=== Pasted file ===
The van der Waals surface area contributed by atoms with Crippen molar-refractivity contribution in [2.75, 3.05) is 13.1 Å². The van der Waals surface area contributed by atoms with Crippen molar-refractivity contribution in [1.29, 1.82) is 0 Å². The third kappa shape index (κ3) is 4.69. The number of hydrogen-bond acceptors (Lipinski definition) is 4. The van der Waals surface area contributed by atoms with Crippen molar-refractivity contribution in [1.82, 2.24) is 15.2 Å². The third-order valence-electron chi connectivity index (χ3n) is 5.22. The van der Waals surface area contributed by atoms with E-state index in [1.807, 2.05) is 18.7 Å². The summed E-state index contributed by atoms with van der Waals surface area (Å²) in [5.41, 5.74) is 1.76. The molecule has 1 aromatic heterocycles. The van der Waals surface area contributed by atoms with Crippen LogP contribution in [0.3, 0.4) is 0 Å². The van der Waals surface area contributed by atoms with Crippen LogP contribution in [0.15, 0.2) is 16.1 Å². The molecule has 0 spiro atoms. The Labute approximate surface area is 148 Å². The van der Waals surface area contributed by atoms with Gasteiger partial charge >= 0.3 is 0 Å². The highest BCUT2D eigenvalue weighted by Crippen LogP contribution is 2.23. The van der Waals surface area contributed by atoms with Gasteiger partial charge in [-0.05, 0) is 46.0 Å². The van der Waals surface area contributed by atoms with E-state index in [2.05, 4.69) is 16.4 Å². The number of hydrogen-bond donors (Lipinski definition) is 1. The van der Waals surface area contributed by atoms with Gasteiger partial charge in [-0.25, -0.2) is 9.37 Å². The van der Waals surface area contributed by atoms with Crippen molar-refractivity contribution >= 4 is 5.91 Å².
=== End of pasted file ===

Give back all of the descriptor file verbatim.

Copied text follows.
The van der Waals surface area contributed by atoms with Crippen molar-refractivity contribution in [2.75, 3.05) is 13.1 Å². The van der Waals surface area contributed by atoms with Crippen molar-refractivity contribution in [1.29, 1.82) is 0 Å². The third kappa shape index (κ3) is 4.69. The number of hydrogen-bond acceptors (Lipinski definition) is 4. The van der Waals surface area contributed by atoms with Crippen molar-refractivity contribution in [1.82, 2.24) is 15.2 Å². The third-order valence-electron chi connectivity index (χ3n) is 5.22. The van der Waals surface area contributed by atoms with E-state index in [1.807, 2.05) is 18.7 Å². The summed E-state index contributed by atoms with van der Waals surface area (Å²) in [5.41, 5.74) is 1.76. The molecule has 1 aromatic heterocycles. The van der Waals surface area contributed by atoms with Crippen LogP contribution in [0.3, 0.4) is 0 Å². The van der Waals surface area contributed by atoms with Crippen LogP contribution in [0.15, 0.2) is 16.1 Å². The molecule has 0 spiro atoms. The Labute approximate surface area is 148 Å². The van der Waals surface area contributed by atoms with Gasteiger partial charge >= 0.3 is 0 Å². The highest BCUT2D eigenvalue weighted by Crippen LogP contribution is 2.23. The van der Waals surface area contributed by atoms with Gasteiger partial charge in [-0.05, 0) is 46.0 Å². The van der Waals surface area contributed by atoms with E-state index in [2.05, 4.69) is 16.4 Å². The number of hydrogen-bond donors (Lipinski definition) is 1. The van der Waals surface area contributed by atoms with Gasteiger partial charge in [-0.25, -0.2) is 9.37 Å². The van der Waals surface area contributed by atoms with Crippen molar-refractivity contribution >= 4 is 5.91 Å².